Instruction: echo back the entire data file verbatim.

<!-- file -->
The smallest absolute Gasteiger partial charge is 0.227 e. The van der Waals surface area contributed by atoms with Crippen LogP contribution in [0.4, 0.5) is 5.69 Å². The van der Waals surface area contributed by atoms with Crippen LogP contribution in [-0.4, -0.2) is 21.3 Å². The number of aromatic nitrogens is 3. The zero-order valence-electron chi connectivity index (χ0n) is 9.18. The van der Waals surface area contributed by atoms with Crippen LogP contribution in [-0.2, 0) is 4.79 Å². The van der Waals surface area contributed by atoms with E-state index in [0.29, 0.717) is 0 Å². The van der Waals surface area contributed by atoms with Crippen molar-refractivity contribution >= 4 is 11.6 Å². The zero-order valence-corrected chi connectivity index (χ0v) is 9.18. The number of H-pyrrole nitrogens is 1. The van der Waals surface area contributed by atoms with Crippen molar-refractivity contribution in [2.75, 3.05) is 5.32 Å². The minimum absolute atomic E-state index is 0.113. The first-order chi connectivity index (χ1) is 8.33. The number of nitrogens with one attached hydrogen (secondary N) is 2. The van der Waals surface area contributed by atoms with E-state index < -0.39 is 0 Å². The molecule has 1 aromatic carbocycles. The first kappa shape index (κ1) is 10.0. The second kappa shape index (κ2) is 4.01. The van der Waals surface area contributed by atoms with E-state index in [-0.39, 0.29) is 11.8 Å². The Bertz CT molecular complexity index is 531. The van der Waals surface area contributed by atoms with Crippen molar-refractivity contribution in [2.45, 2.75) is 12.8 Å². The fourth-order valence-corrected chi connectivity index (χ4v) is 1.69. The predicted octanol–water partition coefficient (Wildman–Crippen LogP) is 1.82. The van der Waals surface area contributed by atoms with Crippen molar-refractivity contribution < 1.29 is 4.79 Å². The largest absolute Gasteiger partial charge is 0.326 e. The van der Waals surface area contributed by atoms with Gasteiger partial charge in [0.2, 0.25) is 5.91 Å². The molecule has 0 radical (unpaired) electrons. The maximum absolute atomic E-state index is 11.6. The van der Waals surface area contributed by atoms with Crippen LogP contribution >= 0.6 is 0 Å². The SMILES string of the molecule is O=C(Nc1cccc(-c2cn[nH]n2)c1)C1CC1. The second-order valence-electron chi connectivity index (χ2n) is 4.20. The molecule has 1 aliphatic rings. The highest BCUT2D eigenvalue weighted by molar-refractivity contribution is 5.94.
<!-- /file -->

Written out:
The smallest absolute Gasteiger partial charge is 0.227 e. The van der Waals surface area contributed by atoms with Crippen LogP contribution in [0.4, 0.5) is 5.69 Å². The van der Waals surface area contributed by atoms with Crippen LogP contribution in [-0.4, -0.2) is 21.3 Å². The number of aromatic nitrogens is 3. The zero-order valence-electron chi connectivity index (χ0n) is 9.18. The van der Waals surface area contributed by atoms with Crippen LogP contribution in [-0.2, 0) is 4.79 Å². The van der Waals surface area contributed by atoms with E-state index in [0.29, 0.717) is 0 Å². The van der Waals surface area contributed by atoms with Crippen molar-refractivity contribution >= 4 is 11.6 Å². The zero-order valence-corrected chi connectivity index (χ0v) is 9.18. The number of H-pyrrole nitrogens is 1. The van der Waals surface area contributed by atoms with Crippen molar-refractivity contribution in [2.75, 3.05) is 5.32 Å². The minimum absolute atomic E-state index is 0.113. The first-order chi connectivity index (χ1) is 8.33. The number of nitrogens with one attached hydrogen (secondary N) is 2. The van der Waals surface area contributed by atoms with E-state index < -0.39 is 0 Å². The molecule has 1 aromatic carbocycles. The first kappa shape index (κ1) is 10.0. The second kappa shape index (κ2) is 4.01. The van der Waals surface area contributed by atoms with E-state index in [-0.39, 0.29) is 11.8 Å². The Bertz CT molecular complexity index is 531. The van der Waals surface area contributed by atoms with Crippen molar-refractivity contribution in [2.45, 2.75) is 12.8 Å². The fourth-order valence-corrected chi connectivity index (χ4v) is 1.69. The predicted octanol–water partition coefficient (Wildman–Crippen LogP) is 1.82. The van der Waals surface area contributed by atoms with Crippen molar-refractivity contribution < 1.29 is 4.79 Å². The largest absolute Gasteiger partial charge is 0.326 e. The van der Waals surface area contributed by atoms with Gasteiger partial charge in [0.2, 0.25) is 5.91 Å². The molecule has 0 radical (unpaired) electrons. The maximum absolute atomic E-state index is 11.6. The van der Waals surface area contributed by atoms with Crippen LogP contribution >= 0.6 is 0 Å². The SMILES string of the molecule is O=C(Nc1cccc(-c2cn[nH]n2)c1)C1CC1. The second-order valence-electron chi connectivity index (χ2n) is 4.20. The molecule has 1 aliphatic rings. The highest BCUT2D eigenvalue weighted by molar-refractivity contribution is 5.94.